The compulsion to write

Sarah Bailey wanted to have a book published by the age of 35, which has developed into one of the best and most compelling crime thriller series with a flawed, memorable, determined and distinctive young protagonist, Detective Sergeant Gemma Woodstock, writes Bron Sibree

26 May 2024 - 00:00
By Bron Sibree
Sarah Bailey.
Image: Hugh Davies Sarah Bailey.

Body of Lies *****
Sarah Bailey
Allen & Unwin

Even as her fifth crime novel Body of Lies hits the international bookshelf to critical acclaim, Sarah Bailey thinks in some ways she’s “an accidental crime writer”. Albeit an astonishingly successful one, with a devoted international readership and not just one, but two of her novels now in development for TV series, including her 2021 stand-alone, The Housemate. The Australian-born, Melbourne-based author attributes her success to a “happy accident,” but concedes that even now, seven years after the runaway success of her debut novel, The Dark Lake, her compulsion to write remains a driving force in her life.I find myself always wanting to have a story on the go. And as for getting stuck on any scene, or anything resembling writers block, I just don’t have time for it.”

Bailey, who manages an advertising agency and is the mother of three sons, including a 10-month-old, was 33 when she set herself a goal of having a book published by the time she was 35. “I didn’t intend to write crime, or wasn’t doing it consciously,” recalls Bailey. “I had not even thought about how it was to be categorised if it ever ended up being published. On some level I knew I’d written a murder mystery but I didn’t know anyone in the publishing world or its language. I was lucky with The Dark Lake that I was able to get an agent quickly.”

Her agent soon set her straight on genre categorisation and her 2017 debut, The Dark Lake, published the day after her 35th birthday, won both the 2018 Davitt Award and the 2018 Ned Kelly Award for Best First Crime — Australia’s most prestigious crime writing prize — and was published in 15 territories worldwide. A police procedural, The Dark Lake garnered lavish praise across three continents for both its convincing plot and deft characterisation, particularly Bailey’s portrayal of its flawed young protagonist, Detective Sergeant Gemma Woodstock. It also secured her a devoted readership and a new book deal, and has since been optioned for a TV series, says Bailey, “so it put me in a direction that I haven’t, so far, strayed away from”.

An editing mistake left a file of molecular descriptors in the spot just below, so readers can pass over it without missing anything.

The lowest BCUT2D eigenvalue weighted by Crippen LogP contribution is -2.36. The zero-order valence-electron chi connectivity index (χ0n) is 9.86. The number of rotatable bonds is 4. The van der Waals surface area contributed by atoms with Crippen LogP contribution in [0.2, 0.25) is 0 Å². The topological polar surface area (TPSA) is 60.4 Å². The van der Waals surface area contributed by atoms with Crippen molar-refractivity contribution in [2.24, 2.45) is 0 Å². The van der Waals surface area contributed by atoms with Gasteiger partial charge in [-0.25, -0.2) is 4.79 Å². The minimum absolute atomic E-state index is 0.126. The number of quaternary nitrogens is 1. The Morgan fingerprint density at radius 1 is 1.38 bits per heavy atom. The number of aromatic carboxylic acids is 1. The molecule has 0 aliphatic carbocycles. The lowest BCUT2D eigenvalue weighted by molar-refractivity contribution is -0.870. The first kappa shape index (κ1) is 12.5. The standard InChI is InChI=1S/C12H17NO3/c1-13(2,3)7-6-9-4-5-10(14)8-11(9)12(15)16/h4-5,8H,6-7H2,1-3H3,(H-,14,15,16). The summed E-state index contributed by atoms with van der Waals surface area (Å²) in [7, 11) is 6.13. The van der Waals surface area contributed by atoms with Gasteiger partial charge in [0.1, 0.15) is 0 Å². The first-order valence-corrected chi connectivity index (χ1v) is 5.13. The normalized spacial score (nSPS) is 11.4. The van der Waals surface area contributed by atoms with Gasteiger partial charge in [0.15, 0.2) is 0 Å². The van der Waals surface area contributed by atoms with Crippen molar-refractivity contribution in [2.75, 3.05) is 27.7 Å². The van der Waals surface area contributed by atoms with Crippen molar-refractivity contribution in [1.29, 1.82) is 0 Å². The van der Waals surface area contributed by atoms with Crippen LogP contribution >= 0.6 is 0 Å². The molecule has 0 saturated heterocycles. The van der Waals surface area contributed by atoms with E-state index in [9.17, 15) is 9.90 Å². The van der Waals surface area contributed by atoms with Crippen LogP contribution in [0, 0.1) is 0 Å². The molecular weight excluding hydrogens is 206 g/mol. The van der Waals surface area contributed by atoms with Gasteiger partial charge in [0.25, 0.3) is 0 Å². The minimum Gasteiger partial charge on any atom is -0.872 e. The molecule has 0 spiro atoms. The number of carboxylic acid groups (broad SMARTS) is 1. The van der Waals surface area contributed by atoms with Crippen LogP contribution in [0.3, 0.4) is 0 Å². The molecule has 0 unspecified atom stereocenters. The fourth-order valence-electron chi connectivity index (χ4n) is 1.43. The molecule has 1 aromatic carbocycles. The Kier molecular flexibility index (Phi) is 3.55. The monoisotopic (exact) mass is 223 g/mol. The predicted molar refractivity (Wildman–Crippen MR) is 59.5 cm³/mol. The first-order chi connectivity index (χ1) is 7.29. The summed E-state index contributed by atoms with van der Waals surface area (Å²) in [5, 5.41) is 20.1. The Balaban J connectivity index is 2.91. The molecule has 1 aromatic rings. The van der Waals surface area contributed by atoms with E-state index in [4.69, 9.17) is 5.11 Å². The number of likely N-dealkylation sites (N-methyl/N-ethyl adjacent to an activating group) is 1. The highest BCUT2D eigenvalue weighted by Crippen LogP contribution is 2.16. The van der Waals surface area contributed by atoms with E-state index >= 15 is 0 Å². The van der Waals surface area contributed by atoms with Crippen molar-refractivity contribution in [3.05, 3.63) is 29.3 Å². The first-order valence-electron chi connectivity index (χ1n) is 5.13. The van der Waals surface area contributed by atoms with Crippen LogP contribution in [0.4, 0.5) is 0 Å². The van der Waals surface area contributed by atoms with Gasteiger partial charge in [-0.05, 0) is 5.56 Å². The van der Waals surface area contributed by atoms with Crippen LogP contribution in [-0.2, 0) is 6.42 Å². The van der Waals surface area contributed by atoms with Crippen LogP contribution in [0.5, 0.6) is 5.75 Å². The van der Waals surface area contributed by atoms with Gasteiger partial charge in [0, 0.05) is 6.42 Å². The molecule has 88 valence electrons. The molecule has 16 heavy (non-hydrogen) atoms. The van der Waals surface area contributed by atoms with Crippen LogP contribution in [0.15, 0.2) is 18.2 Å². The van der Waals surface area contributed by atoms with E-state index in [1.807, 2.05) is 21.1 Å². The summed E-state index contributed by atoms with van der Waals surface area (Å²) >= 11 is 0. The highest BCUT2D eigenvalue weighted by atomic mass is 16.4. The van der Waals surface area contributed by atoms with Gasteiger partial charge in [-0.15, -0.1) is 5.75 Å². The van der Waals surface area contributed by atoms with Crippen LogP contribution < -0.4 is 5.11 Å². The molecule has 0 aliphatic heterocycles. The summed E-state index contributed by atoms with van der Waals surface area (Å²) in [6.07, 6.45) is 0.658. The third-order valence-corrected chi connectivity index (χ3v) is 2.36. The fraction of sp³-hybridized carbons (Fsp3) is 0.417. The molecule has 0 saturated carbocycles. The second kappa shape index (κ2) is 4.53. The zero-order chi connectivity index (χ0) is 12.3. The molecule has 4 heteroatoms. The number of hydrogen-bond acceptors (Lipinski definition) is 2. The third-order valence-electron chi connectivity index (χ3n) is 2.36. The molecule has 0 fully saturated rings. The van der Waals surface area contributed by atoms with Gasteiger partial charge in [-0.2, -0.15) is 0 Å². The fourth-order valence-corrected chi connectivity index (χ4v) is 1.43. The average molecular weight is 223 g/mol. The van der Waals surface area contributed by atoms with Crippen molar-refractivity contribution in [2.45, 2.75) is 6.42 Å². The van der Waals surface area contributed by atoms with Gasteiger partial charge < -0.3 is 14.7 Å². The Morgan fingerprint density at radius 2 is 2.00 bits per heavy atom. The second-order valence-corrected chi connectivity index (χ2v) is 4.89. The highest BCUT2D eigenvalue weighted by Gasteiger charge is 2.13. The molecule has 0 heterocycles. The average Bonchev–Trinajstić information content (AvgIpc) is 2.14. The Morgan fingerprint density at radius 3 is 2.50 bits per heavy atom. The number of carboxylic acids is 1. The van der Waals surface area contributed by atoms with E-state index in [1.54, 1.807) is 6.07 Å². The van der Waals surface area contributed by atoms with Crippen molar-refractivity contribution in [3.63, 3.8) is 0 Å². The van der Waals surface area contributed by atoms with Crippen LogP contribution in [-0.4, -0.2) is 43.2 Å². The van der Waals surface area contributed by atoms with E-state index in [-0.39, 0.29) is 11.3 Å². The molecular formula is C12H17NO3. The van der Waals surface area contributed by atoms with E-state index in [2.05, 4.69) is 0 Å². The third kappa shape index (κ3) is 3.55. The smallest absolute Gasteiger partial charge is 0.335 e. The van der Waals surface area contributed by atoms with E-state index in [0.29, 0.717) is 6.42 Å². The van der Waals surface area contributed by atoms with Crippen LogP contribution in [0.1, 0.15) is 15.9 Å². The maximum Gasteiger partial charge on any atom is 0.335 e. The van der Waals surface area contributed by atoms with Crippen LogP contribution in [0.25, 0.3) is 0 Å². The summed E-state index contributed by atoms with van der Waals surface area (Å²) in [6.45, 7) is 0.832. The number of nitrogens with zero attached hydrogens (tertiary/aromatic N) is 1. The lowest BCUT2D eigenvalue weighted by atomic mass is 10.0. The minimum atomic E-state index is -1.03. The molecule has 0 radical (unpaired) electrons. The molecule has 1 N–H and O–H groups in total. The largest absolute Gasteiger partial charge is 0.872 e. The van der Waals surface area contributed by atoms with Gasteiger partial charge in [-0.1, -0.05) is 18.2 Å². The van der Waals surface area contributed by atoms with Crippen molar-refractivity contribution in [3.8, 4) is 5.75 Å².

Body of Lies by Sarah Bailey.
Image: Supplied Body of Lies by Sarah Bailey.

Like the previous books in the series, including Into the Night (2018) and Where the Dead Go (2019), Body of Lies can also be read as a stand-alone. It finds Gemma Woodstock back in her hometown of Smithson on maternity leave. She is visiting her father in the local hospital when the body of a car accident victim is stolen from the hospital morgue and, with baby in tow, elbows her way into the investigation — much to the irritation of the detective in charge, DS Julian Everett. But due to staff shortages, Chief Inspector Jones, her old mentor “Jonesy”, allows her to investigate in parallel to the official team. When a baby is found by the lake, in this novel that Bailey hints maybe the final in the series, there’s a potent sense of coming full circle as Woodstock is forced to confront the murder scene of The Dark Lake.